What is the difference between an SMF-AR and CRT system?
Knowing the difference between these two systems is crucial in scoping and selection of the correct DPF (Diesel Particulate Filter) system. In this article, you will learn the differences between the two systems.
What is a CRT?
A CRT filter (Continues Regeneration Trap) does not require additional components or support to burn the filter clean.
The unit will continuously collect soot as the engine runs. Once the exhaust gas temperature reaches the ideal temperature, this will cause regeneration to start.
The soot on the filter will reach the required ignition point, by means of the exhaust gas temperature and subsequently it will result in the soot being ignited by the exhaust airflow. Soot on the filter will then turn into very fine ash collected inside the filter housing.
What is an SMF-AR?
An SMF-AR (Sintered Metal Filter-Active Regeneration) is a Diesel Particulate Filter with components that assist the exhaust system in burning the soot collected by the filter. It is primarily used in vehicles that don’t reach the required exhaust temperature.
Additional components that the SMF-AR have is the following:
- Additive reservoir
- Additive pump
- Additive filter
- The heating element is situated inside the filter housing
- Air mass flow sensor
The SMF-AR system has a ferrous liquid, also known as an additive, that is being pumped into the engine’s fuel system. After the combustion takes place inside the engine, the additive will be collected with the soot on the filter. As the backpressure reaches a set value, the Electronic Control Unit (ECU) will activate the heating element in the filter, and thus it will ignite the soot on the filter and burn it clean, leaving only a fine ash in the filter housing.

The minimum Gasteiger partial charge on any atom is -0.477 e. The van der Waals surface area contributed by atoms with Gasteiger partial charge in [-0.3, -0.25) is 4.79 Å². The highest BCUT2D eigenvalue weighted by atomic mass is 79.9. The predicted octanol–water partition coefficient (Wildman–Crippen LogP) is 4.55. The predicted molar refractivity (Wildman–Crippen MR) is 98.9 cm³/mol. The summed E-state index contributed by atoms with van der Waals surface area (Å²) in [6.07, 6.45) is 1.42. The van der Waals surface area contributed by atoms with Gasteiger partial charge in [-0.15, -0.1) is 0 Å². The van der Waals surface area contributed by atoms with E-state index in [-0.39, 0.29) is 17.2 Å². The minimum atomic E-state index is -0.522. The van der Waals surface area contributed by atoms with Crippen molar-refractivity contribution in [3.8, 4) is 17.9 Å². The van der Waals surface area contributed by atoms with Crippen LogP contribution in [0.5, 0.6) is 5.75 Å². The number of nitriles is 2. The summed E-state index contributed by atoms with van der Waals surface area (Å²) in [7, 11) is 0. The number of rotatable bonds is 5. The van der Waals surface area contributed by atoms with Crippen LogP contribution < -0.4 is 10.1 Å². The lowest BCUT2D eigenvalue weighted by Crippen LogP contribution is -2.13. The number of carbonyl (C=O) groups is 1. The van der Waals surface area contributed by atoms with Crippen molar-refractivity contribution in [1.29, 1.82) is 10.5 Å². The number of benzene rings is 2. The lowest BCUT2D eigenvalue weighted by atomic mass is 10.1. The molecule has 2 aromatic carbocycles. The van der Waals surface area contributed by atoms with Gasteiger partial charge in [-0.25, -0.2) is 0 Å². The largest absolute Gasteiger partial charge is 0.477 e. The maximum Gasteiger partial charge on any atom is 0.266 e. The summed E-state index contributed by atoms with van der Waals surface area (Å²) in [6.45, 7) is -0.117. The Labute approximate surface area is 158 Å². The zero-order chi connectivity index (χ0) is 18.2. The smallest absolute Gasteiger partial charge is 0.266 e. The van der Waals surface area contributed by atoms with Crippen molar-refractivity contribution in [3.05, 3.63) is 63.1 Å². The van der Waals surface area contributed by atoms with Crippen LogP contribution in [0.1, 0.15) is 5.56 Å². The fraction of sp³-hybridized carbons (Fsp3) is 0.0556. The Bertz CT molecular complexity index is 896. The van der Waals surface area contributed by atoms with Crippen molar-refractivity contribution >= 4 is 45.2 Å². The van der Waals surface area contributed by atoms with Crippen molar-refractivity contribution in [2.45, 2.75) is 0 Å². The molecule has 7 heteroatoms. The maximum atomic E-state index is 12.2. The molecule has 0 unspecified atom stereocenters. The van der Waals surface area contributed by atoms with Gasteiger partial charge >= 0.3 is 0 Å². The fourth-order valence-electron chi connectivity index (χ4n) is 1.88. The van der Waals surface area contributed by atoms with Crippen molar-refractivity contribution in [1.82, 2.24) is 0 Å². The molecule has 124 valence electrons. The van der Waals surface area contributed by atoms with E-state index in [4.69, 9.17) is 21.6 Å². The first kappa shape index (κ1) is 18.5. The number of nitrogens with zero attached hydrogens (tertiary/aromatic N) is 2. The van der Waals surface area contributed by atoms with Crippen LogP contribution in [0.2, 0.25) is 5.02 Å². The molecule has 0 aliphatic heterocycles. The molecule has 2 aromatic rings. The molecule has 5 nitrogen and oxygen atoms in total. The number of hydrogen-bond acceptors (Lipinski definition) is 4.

What is the Difference?
The CRT system has a passive regeneration trap that mainly relies on the exhaust gas temperature. The system requires it to be installed as close to the exhaust manifold/turbo as possible.
The SMF-AR system has more flexibility in where it is located on the machine, and the system does not mainly rely on preserving the exhaust temperature. The additive will need to be topped up when needed or prompted and the additive filter needs to be replaced after every service.
Which system is the Best Suited / Conclusion
It all depends on your engine specifications, opacity readings of your exhaust, and the temperature of your exhaust airflow. If you are not sure about the system that will be the best suited for your engine, contact John Ratcliffe, and we will provide you with the right system for your engine.